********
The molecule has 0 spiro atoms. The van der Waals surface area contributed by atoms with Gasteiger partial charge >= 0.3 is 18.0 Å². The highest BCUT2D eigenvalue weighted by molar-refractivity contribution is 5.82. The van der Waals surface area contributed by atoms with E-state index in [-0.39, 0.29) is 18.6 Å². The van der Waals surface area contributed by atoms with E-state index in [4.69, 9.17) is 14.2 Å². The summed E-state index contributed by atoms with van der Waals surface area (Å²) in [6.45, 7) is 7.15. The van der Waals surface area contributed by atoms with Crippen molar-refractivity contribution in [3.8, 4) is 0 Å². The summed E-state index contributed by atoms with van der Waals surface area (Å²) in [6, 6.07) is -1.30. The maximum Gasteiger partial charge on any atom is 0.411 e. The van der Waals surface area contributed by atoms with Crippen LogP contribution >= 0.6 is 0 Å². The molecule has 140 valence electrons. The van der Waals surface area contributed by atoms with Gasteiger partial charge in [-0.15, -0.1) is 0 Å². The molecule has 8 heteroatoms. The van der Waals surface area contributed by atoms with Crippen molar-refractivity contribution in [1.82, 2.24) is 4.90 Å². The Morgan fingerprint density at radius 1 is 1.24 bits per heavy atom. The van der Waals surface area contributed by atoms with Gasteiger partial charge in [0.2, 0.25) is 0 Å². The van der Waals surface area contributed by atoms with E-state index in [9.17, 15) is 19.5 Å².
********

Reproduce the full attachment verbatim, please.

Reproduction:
The molecule has 0 spiro atoms. The van der Waals surface area contributed by atoms with Gasteiger partial charge >= 0.3 is 18.0 Å². The highest BCUT2D eigenvalue weighted by molar-refractivity contribution is 5.82. The van der Waals surface area contributed by atoms with E-state index in [-0.39, 0.29) is 18.6 Å². The van der Waals surface area contributed by atoms with E-state index in [4.69, 9.17) is 14.2 Å². The summed E-state index contributed by atoms with van der Waals surface area (Å²) in [6.45, 7) is 7.15. The van der Waals surface area contributed by atoms with Crippen molar-refractivity contribution in [3.8, 4) is 0 Å². The summed E-state index contributed by atoms with van der Waals surface area (Å²) in [6, 6.07) is -1.30. The maximum Gasteiger partial charge on any atom is 0.411 e. The van der Waals surface area contributed by atoms with Crippen LogP contribution >= 0.6 is 0 Å². The molecule has 140 valence electrons. The van der Waals surface area contributed by atoms with Gasteiger partial charge in [-0.15, -0.1) is 0 Å². The molecule has 8 heteroatoms. The van der Waals surface area contributed by atoms with Crippen molar-refractivity contribution in [1.82, 2.24) is 4.90 Å². The Morgan fingerprint density at radius 1 is 1.24 bits per heavy atom. The van der Waals surface area contributed by atoms with Gasteiger partial charge in [0.2, 0.25) is 0 Å². The van der Waals surface area contributed by atoms with E-state index in [9.17, 15) is 19.5 Å².